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G7 officials brush off calls for more unity

MARSEILLE, France (AP) — The financial leaders of the world's most developed economies ignored calls for a stronger unified response to Europe's debt crisis, insisting Friday that each country should tread its own path back to growth amid concerns of a global slowdown.

The so-called Group of Seven economies — the U.S., Canada, Japan, the U.K., France, Italy and Germany — are all facing a similar challenge. The recovery that began a little over a year ago is already running out of steam, but governments' ability to boost growth is hampered after the financial crisis pushed up their deficits.

Earlier in the day, Christine Lagarde, the head of the International Monetary Fund, had urged policymakers to take concerted action quickly. "The key ... is for policymakers to act with conviction and urgency in tackling today's challenges, while at the same time being nimble, should circumstances change," Lagarde said in London before traveling to the G-7 meeting in Marseille, France.

But big new measures and strong unity in the face of a threatening economic slowdown remained elusive among finance ministers and central bankers gathering here, with different nations touting widely divergent solutions to the crisis.

A day after U.S. President Barack Obama announced a $447 billion package to create new jobs and Treasury Secretary Timothy Geithner called on the world's healthier economies to slow down spending cuts and give weaker countries a much needed boost, their call for stimulus did not gain much traction among the other G-7 nations.

"We must tread the difficult path of achieving fiscal adjustment plans while supporting economic activity," French Finance Minister Francois Baroin told reporters as he summed up Friday's discussions.

But neither Baroin nor any of the other officials explained what that support for growth would look like in practice at a time when central bank's interest rates are already low and several rounds of monetary easing — pumping billions of dollars or pounds into the U.S. and U.K. economies — have failed to get growth back to pre-crisis levels.

Each country has to respond differently, Baroin said, adding that the choice was not between austerity or growth.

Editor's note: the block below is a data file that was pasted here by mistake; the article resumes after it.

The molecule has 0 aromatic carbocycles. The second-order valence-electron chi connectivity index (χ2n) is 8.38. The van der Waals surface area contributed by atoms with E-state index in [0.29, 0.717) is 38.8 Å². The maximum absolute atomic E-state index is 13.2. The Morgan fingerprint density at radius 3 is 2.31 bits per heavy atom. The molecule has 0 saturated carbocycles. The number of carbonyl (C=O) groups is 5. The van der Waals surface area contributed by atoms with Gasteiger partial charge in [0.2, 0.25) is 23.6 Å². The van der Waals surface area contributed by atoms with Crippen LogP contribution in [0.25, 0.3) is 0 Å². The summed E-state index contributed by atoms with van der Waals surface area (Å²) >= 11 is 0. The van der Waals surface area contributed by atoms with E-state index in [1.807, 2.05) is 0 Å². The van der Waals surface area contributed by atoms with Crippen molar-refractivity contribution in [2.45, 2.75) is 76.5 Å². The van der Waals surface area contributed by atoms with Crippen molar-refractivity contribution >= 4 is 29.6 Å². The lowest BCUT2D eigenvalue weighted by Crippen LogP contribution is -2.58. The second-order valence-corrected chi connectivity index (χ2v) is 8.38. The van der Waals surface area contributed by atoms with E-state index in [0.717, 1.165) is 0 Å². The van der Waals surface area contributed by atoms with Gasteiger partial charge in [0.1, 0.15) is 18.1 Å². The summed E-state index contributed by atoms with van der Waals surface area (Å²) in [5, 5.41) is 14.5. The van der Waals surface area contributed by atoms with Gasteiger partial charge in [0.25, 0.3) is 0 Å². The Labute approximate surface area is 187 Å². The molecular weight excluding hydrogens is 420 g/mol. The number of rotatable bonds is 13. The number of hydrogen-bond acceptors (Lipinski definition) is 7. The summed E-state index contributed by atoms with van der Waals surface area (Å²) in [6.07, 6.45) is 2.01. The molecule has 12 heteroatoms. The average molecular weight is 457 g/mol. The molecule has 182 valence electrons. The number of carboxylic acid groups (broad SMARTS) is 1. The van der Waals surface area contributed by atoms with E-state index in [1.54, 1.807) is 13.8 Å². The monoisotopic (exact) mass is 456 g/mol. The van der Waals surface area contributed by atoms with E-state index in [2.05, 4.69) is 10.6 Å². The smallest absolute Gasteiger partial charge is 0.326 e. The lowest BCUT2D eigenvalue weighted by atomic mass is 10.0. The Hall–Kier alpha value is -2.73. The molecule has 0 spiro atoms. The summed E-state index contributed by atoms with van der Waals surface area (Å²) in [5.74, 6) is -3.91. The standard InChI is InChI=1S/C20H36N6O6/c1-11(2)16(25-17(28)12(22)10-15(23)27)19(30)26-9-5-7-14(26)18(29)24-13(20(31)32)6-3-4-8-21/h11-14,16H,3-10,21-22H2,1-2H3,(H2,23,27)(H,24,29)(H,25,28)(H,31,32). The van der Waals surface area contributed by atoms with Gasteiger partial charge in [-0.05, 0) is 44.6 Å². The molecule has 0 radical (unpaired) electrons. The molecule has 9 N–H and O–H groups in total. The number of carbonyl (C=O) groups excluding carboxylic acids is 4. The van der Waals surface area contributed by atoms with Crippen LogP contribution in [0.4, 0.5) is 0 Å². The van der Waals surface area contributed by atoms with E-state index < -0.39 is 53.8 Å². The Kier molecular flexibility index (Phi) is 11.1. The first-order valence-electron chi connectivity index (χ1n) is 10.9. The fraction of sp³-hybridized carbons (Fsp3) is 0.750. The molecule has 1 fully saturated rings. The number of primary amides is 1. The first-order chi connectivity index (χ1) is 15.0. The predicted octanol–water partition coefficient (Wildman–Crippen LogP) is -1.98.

That hedge seemed to reflect a general lack of strong unity at the meeting.

German Finance Minister Wolfgang Schaeuble, whose country weathered the crisis much better than most other industrialized economies and which seemed to be one of the targets of Geithner's call for stimulus, stressed that Berlin would not budge from its course of "growth-supporting deficit reduction."

Growth may have tapered off somewhat, Schaeuble said after the meeting, "but the slowdown doesn't come as a surprise and one shouldn't overly dramatize it."

That strategy was echoed by the EU's Monetary Affairs Commissioner Olli Rehn, who emphasized that the eurozone's most struggling economies — already bailed out Greece, Ireland and Portugal — had no choice but to cut their deficits and debts.

"They have no room for stimulus. They have to continue or even intensify fiscal consolidation," Rehn said.

Instead of announcing new measures, the ministers recommitted to plans they have already announced, including a new bailout for struggling Greece and expanding the powers of the eurozone's €440 billion bailout fund.

"For governments, to restore confidence in our decision making process we need to respect the engagements we've made. That will reassure the markets," Baroin said.

Financial markets, which have been exceptionally volatile in recent weeks, however, seemed unimpressed by that logic. Earlier Friday they dropped sharply, following the surprise resignation of a top official at the European Central Bank — a move analyst said reflected disagreement over the bank's crisis strategy.

The same appeared to be true for some of the non-European G-7 countries. Canadian Finance Minister Jim Flaherty called on the eurozone to increase its bailout fund beyond the current €440 billion ($618 billion), an unusually concrete demand from a non-European politician.

Geithner, meanwhile, remained more vague in his comments, saying only that the Europeans "have got some more work to do."

However, the treasury chief did not shy away from blaming the eurozone's reluctance to embrace more radical measures for the global economic troubles. "It was the principal cause of the slowdown we had last summer, and it's been a significant cause of the slowdown we've had this summer," Geithner said.

The talks, which are set to turn to Libya Saturday, came on the back of a downbeat assessment of the global outlook by the Organization for Economic Co-operation and Development. The watchdog for the world's most developed economies slashed its forecast for growth in the U.S. and the eurozone this year due to government belt-tightening and falling consumer and business confidence.

The G7 countries make up seven of the world's nine largest economies and collectively account for just over half of the world's total economic output.

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Sarah DiLorenzo contributed to this story.

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